A Public Health Emergency of International Concern (PHEIC) is a formal declaration by the World Health Organization (WHO). The declaration is promulgated by that body's Emergency Committee operating under International Health Regulations (IHR).
This statement designates a public health crisis of potentially global reach.
As a legally binding international instrument on disease prevention, surveillance, control, and response adopted by 194 countries, a PHEIC was first issued in April 2009 when the H1N1 (or swine flu) pandemic was still in Phase Three.
On Friday, August 8, 2014, the World Health Organization declared its third Public Health Emergency of International Concern in response to the outbreak of Ebola in Western Africa.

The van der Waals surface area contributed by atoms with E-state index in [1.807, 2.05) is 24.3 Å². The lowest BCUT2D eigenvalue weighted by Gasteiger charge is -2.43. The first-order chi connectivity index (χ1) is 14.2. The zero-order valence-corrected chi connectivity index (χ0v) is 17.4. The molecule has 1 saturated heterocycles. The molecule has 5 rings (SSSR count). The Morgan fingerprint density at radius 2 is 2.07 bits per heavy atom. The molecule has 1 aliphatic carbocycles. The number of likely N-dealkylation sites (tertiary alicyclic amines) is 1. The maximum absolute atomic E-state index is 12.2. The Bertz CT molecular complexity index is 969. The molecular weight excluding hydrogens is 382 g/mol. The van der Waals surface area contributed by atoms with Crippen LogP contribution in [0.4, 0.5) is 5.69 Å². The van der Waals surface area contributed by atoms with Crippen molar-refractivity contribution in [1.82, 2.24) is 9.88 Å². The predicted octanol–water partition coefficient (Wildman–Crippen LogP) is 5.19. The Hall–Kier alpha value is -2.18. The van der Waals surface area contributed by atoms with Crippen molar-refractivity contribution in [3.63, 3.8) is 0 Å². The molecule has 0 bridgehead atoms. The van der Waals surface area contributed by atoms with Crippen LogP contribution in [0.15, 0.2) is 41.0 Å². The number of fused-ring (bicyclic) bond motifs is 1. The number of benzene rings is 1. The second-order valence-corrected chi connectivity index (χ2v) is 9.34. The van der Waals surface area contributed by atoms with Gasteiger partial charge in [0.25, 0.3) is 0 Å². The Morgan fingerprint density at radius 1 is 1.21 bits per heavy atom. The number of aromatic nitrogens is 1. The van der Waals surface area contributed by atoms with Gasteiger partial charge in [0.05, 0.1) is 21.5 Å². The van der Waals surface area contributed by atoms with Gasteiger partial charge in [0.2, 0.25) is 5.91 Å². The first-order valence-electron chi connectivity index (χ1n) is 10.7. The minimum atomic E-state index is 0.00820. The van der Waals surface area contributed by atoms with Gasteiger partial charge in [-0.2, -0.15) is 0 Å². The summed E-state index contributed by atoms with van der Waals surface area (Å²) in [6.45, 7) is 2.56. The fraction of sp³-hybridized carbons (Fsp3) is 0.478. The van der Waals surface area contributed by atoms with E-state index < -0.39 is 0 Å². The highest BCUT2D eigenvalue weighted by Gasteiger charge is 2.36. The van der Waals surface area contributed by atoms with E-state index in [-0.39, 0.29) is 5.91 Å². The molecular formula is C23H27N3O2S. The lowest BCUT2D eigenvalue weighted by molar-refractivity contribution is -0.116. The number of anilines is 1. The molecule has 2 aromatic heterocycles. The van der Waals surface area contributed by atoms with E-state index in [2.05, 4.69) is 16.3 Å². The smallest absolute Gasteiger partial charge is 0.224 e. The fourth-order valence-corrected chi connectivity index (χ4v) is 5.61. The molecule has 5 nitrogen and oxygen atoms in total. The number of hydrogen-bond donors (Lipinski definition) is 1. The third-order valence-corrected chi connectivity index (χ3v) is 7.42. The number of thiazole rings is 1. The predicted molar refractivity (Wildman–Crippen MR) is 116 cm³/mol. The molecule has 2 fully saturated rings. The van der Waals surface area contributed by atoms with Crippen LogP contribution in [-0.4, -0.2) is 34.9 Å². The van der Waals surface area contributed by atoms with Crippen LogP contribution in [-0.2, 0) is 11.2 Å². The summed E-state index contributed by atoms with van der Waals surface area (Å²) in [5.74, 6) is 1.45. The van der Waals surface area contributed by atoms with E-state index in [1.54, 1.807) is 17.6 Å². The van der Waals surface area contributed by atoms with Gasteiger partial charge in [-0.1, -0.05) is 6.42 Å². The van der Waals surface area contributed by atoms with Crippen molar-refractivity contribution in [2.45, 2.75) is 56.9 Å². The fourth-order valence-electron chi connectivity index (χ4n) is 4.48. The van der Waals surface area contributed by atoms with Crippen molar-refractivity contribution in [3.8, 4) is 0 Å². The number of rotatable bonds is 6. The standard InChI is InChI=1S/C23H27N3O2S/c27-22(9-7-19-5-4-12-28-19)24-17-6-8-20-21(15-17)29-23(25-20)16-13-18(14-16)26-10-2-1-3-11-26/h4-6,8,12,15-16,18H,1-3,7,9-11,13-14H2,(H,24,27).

On Monday, February 1, 2016, the World Health Organization declared its fourth PHEIC in response to clusters of microcephaly and Guillain–Barré syndrome in the Americas, which at the time were suspected to be associated with the ongoing outbreak of Zika virus. Later research and evidence bore out these concerns; in April, the WHO stated that "there is scientific consensus that Zika virus is a cause of microcephaly and Guillain–Barré syndrome." This declaration was lifted on November 18, 2016.